We planned to leave in convoy. Sarah with Lyla in her car, and I - in my brother's car.
I've enjoyed driving my brother's car. It is roomy, not too low to the ground and smooth. Furthermore, the boot is so big, it can fit two wheelie walkers, side by side, without threat to the upholstery. Plus shopping. It holds All of our shopping!
Sarah had a medical appointment, a date with the grocery stores and it was her day to visit with the Grands. I, on the other hand was accompanying her on her medical appointment and planned to pick up Grandpa so that we could both visit Granny in hospital.
Mam had been admitted to hospital last night. Paramedics had attended her at home, directed by a wonderful system called "Care Call".
(When Mam or Dad press a button on pendants worn around their necks, a call centre is alerted, details taken and an ambulance is sent straight away, if needed. Care Call then contact me - as the "Responsible Person" to let me know as many details as possible).
This is her second stint in hospital within one and a half weeks - due to completely different medical emergencies. It has been extremely hard getting answers as to her diagnosis. Nurses are run off their feet, doctors are doing rounds. Nothing new, even though one sort of expects time and surveys, coupled with political promises to improve conditions within hospitals. Eventually, anyway.
After being told that Mam was due to have x-rays, an echocardiogram and other tests, I stalled picking up Dad to visit her, as I knew this would fluster her. Being of the old school, she simply hates to "impose" in any way - including having visitors in her room at the same time as doctors nurses and other professionals and 'important' people. Just in case we get in the way or under their feet.
She looked pale. And tired. Her green eyes were deep set within her beautiful aged face. When she blinked, her eyelids closed and reopened as if in slow motion, just like you see on the movies. She seemed small and frail - nothing like the wiry woman I'm so accustomed to. The pillows looked too plumped, and seemed to envelope her frame. She was sitting with both arms upward facing, exposing blood filled needles within mini syringes, - taped to her crepe-like skin.
And how, pray, had she earned all those tiny bruises on her forearms?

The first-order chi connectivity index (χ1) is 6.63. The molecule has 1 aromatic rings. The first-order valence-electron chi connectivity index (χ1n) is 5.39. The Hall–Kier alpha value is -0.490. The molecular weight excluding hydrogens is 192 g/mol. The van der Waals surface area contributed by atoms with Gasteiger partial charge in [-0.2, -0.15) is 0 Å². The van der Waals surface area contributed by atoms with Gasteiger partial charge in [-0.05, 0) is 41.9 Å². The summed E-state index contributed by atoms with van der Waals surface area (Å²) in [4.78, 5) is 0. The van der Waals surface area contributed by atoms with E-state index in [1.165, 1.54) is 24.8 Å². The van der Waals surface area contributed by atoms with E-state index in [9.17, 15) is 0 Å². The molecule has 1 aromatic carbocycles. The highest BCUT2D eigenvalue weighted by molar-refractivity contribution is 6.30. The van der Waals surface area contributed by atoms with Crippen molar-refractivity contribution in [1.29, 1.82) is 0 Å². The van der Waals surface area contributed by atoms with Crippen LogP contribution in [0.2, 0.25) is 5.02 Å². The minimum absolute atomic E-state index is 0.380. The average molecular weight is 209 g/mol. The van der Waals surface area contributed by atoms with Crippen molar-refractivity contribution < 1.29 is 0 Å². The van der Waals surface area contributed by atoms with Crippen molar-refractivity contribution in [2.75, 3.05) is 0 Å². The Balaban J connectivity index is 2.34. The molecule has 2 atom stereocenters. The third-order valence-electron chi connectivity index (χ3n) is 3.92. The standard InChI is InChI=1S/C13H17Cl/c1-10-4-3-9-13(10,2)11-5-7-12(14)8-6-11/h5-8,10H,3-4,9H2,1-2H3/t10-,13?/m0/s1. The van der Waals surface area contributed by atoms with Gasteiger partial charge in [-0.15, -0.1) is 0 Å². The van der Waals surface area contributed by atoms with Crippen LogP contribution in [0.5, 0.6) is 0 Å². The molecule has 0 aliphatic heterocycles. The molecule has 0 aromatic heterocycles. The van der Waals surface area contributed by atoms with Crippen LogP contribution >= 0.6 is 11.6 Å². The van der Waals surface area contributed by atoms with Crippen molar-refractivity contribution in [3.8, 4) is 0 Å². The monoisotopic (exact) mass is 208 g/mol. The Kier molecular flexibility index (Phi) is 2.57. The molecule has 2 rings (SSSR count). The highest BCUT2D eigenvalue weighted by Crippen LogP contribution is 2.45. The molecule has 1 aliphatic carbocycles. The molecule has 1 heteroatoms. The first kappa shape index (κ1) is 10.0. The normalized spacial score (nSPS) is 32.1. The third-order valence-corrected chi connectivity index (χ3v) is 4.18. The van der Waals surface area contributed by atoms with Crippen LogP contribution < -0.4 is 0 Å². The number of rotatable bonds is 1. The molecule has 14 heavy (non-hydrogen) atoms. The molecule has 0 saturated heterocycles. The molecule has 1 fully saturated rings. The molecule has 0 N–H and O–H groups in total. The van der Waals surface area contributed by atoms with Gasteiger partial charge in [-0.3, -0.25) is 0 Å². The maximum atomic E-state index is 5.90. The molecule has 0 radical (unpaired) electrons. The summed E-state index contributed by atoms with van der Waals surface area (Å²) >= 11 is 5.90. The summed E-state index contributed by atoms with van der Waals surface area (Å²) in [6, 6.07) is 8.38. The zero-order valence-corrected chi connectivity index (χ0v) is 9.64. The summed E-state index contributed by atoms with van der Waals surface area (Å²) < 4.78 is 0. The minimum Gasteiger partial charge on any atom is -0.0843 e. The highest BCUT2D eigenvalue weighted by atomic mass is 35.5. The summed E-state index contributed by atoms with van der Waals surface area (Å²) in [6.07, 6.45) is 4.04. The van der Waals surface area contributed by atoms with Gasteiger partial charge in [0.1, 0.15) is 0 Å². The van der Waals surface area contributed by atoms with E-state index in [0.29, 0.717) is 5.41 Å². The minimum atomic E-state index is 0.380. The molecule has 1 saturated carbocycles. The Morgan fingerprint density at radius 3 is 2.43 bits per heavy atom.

"Hey up, Ma, what are you doing in here AGAIN?" I teased
"Hello love… it's my COPD. I couldn't get breath. They had to come for me. Was it Sunday, Brian?", she enquired of my dad, who was wearing his puzzled brow, trying to remember himself.
"No, Ma - it was last night - Monday"
"Monday? It seems longer than that…"
For the next couple of hours, Dad dozed off on in a high backed hospital chair, while mam and my conversations were prone to double handling: Mam's hearing aid was spitting and whistling, rejecting a used up battery, and most of my contribution was repeated, LOUDLY as she simply couldn't hear me. I was becoming ever-conscious of not only the lady in the bed opposite Mams, but wide eyed and enquiring looks from hospital staff as they passed in the corridor.
The lady in the bed opposite took the opportunity of getting involved in our subject topics and I was immediately promoted to the LOUD translator.
"She's a happy soul. I knew it", Mam observed, as "Debbie" was mid sentence in explaining her current unplanned weight loss problem. "I knew it from the moment I saw her…"
"My mam says you're a happy soul"
"Oh that's nice of her. Are you Irish?"
"No, we're from the midlands…"
"Oh, I thought you were Irish. I wasn't sure, though. Anyway, I'm Debbie. What's your name?"
"Mam, this is Debbie"
"Debbie Lewis? Yes, I can see it on your board…"
"Debbie, this is Joan"
"Hello Joan, pleased to meet you"
"I can't hear a word she said, Helen. My hearing aid is playing up…"
Debbie laid her head back on her pillow, closing her eyes and smiled at the same time.
She really is a happy soul.
"Ma, Sarah is popping round to your place. Would you like her to bring anything else?"
"I can't really think. It's hard to think when you're like this.."
"I know it is, Ma. It'll all be ok"
"Could she bring my green cardigan? I got it ready with the other clothes I was going to wear before I came in here."
"Sure she can. I'll ask her to bring them, too - and I'll wash the clothes you came in last night"
"I've got a couple of shirts and pants. Blue shirts. Oh and some socks…" Dad joined in.
"She's talking about MY washing Brian…"
"Oh, of course. You can pick mine up later."
As I was about to answer him, his eyes had already closed and he was dozing again.
"Isn't she a sweetheart. She knows you, Helen. She knows her mama. Look at her smiling at Helen, Brian…"
Lyla continued smiling at me. Staring at me intently. Her eyes smiled too. Sarah went to heat her bot-bot. I fed and burped her. Facing me, all rugged up in a pale pink hooded woollen jacket with woollen pants to match, she continued to smile at me as I sang to her softly.
Walking into the kitchen at home, Keiralea cam running to me "Mama, Mama, I was waiting for you!"
"Hello my daaaarling", I responded, picking her up and gently fairy kissing her head.
"Why do you do that, Mama?"
"Because I love you"
"I love you too"